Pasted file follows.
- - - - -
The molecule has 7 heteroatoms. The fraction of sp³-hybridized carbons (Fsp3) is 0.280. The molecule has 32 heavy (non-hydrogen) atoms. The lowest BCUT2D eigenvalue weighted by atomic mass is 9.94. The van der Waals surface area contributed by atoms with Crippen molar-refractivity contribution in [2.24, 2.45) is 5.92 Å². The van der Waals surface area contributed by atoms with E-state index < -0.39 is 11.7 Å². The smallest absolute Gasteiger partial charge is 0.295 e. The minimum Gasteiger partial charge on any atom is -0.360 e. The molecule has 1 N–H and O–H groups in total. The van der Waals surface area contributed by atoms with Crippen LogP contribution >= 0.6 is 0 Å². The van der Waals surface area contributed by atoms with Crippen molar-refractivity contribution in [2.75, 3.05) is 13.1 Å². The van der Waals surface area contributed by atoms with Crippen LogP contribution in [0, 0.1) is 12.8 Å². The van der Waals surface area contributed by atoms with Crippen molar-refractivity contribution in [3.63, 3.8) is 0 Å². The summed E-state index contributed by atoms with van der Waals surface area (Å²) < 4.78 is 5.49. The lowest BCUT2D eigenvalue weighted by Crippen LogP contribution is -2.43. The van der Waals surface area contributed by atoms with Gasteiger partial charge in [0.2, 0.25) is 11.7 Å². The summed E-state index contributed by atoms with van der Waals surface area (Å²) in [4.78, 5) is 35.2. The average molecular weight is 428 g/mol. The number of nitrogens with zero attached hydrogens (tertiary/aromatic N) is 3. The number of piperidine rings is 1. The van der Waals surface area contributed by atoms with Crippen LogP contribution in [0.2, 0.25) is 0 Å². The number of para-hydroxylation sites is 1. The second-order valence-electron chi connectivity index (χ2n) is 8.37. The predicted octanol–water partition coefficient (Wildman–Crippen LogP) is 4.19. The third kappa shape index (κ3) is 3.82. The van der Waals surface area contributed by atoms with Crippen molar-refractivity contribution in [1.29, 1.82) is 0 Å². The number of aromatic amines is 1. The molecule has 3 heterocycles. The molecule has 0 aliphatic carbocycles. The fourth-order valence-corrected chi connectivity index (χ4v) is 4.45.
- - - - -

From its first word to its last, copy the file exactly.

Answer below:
The molecule has 7 heteroatoms. The fraction of sp³-hybridized carbons (Fsp3) is 0.280. The molecule has 32 heavy (non-hydrogen) atoms. The lowest BCUT2D eigenvalue weighted by atomic mass is 9.94. The van der Waals surface area contributed by atoms with Crippen molar-refractivity contribution in [2.24, 2.45) is 5.92 Å². The van der Waals surface area contributed by atoms with E-state index < -0.39 is 11.7 Å². The smallest absolute Gasteiger partial charge is 0.295 e. The minimum Gasteiger partial charge on any atom is -0.360 e. The molecule has 1 N–H and O–H groups in total. The van der Waals surface area contributed by atoms with Crippen LogP contribution >= 0.6 is 0 Å². The van der Waals surface area contributed by atoms with Crippen molar-refractivity contribution in [2.75, 3.05) is 13.1 Å². The van der Waals surface area contributed by atoms with Crippen LogP contribution in [0, 0.1) is 12.8 Å². The van der Waals surface area contributed by atoms with Crippen molar-refractivity contribution in [3.63, 3.8) is 0 Å². The summed E-state index contributed by atoms with van der Waals surface area (Å²) < 4.78 is 5.49. The lowest BCUT2D eigenvalue weighted by Crippen LogP contribution is -2.43. The van der Waals surface area contributed by atoms with Gasteiger partial charge in [0.2, 0.25) is 11.7 Å². The summed E-state index contributed by atoms with van der Waals surface area (Å²) in [4.78, 5) is 35.2. The average molecular weight is 428 g/mol. The number of nitrogens with zero attached hydrogens (tertiary/aromatic N) is 3. The number of piperidine rings is 1. The van der Waals surface area contributed by atoms with Crippen LogP contribution in [0.2, 0.25) is 0 Å². The number of para-hydroxylation sites is 1. The second-order valence-electron chi connectivity index (χ2n) is 8.37. The predicted octanol–water partition coefficient (Wildman–Crippen LogP) is 4.19. The third kappa shape index (κ3) is 3.82. The van der Waals surface area contributed by atoms with Crippen molar-refractivity contribution in [1.29, 1.82) is 0 Å². The number of aromatic amines is 1. The molecule has 3 heterocycles. The molecule has 0 aliphatic carbocycles. The fourth-order valence-corrected chi connectivity index (χ4v) is 4.45.